Anyone who questions the RSS grand narrative of medieval Deccan wars and larger Indian history in terms of Hindu-Muslim binary by referring to clashes among Muslim powers; north Indian Mughals Vs Deccan’s Vijapur- Golconda or Shivaji’s alliance with regional Muslim forces and his tolerant statecraft would risk the fate of old communist Pansare. Similarly, any opposition to the appropriation of Basavanna, the 12th century anti-Brahmanism statesman-turned saint would meet his end like Kalburgi and Lankesh. Many secular Hindu intellectuals like late UR Ananthamurthi and K S Bhagawan have received death threats or expulsion to Pakistan for their critical takes on Brahmanical orthodoxy. Same was the experience of those who refused to join the Sangh’s demonization of Tipu Sultan as a bigoted monster and preferred a critical appreciation of the controversial ruler and his era. Bengaluru’s leading minds like thespian and playwright Girish Karnad and historian-columnist Ramchandra Guha faced the saffron ire time and again for opposing the RSS vision of India, past and future.

muslim hindutva bengaluru violence bengal hindu Muslims unity
File photo of Left rally in December, 2019 against CAA-NRC-NPR in Kolkata

Bengal scenario

During Bengaluru-like situation in Bengal’s Baduria in 2017, state police under Trinamool Congress (TMC) dispensation was explicitly told not to use maximum force as the ruling party counted heavily on Muslim votes. Similar attacks on police stations had happened in north and south Bengal by Muslim mobs following digital and other forms of provocations by Hindutva forces in 2015-16 prior to Bengal assembly polls. Huge shows of religious sensitivities of the Muslim masses were organized by rival conservative Muslim bodies. The local ruffians and smugglers used the opportunity to settle scores with police-administration and attacked police stations from Kaliachak in Malda, Ilambazar in Birbhum and Baduria-Basirhat in north 24 parganas.

In no way, I stand for police firing as it had mostly killed the innocents across the country over the decades. It would have worsened the communal situation in the areas bordering Bangladesh. But the police laxity, never shown to the opposition protesters under TMC or its predecessor Lefts, became handy for the BJP and its echo-chambers to bolster its charges of Muslim appeasements by Mamata Banerjee government.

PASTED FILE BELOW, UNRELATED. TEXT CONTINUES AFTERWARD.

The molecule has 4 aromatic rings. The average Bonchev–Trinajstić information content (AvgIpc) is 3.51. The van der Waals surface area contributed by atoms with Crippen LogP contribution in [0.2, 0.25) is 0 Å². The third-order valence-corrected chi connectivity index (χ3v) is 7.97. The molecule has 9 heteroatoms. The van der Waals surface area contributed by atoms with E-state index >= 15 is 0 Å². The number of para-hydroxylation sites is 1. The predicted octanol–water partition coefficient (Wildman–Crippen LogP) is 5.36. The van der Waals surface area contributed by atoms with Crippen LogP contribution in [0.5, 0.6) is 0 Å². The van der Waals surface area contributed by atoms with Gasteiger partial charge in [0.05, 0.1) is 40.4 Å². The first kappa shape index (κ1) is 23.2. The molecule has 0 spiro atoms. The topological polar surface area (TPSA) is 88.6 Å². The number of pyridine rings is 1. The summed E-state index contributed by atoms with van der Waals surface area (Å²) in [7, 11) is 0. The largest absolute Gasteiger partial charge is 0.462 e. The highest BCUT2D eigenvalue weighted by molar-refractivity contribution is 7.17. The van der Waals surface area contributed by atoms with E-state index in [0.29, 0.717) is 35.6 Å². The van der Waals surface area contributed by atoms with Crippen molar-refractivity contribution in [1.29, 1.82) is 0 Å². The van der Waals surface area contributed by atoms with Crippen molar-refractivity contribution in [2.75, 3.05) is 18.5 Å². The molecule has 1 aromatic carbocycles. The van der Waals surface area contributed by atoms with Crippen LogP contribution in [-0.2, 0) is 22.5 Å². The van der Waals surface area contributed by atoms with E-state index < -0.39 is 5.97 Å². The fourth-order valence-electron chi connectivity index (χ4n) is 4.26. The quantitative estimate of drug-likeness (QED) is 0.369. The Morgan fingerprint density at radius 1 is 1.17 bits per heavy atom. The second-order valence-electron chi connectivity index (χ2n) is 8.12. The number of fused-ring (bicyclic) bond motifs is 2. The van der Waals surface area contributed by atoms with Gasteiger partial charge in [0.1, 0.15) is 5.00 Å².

Prime Minister Narendra Modi and home minister Amit Shah, then the BJP president had tried their best to fan the communal tension in Basirhat and other bordering areas of Bengal during their election campaigns in 2014 and 2019. They threatened to expel Bangladeshi Muslim ‘infiltrators’ and accused them of stealing land and livelihood for locals while welcoming Hindu illegal immigrants as ‘refugees’. Mamata virtually substantiated some charges as she had courted Muslim conservatives and shown favors to minority religiosity (rather than focusing on the community’s earthly problems like livelihood and education) to bag Muslim vote en bloc. The community has a share of approx. 30 percent of Bengal population.

However, after prolonged mayhem in Badudia-Basirhat, an exasperated chief minister obliquely chided the Muslim zealots who had stoked the mob passions during the violence. Many of them had either been aligned to her or were trying to bargain with her party in order to gain leverage in local and state politics by playing radical saviors of the community. While BJP supporters heckled Hindu TMC leaders, some Muslim cleric and politicians close to the TMC were also at the receiving end of the Muslim mob ire. Religious but sane voices with the community had tried to douse the flame and took positive steps. But personal and group rivalries even among the scions of Sufi-Pir traditions in rural Bengal were evident during the violence as they vied for popular support to buttress their social-political power and personal wealth.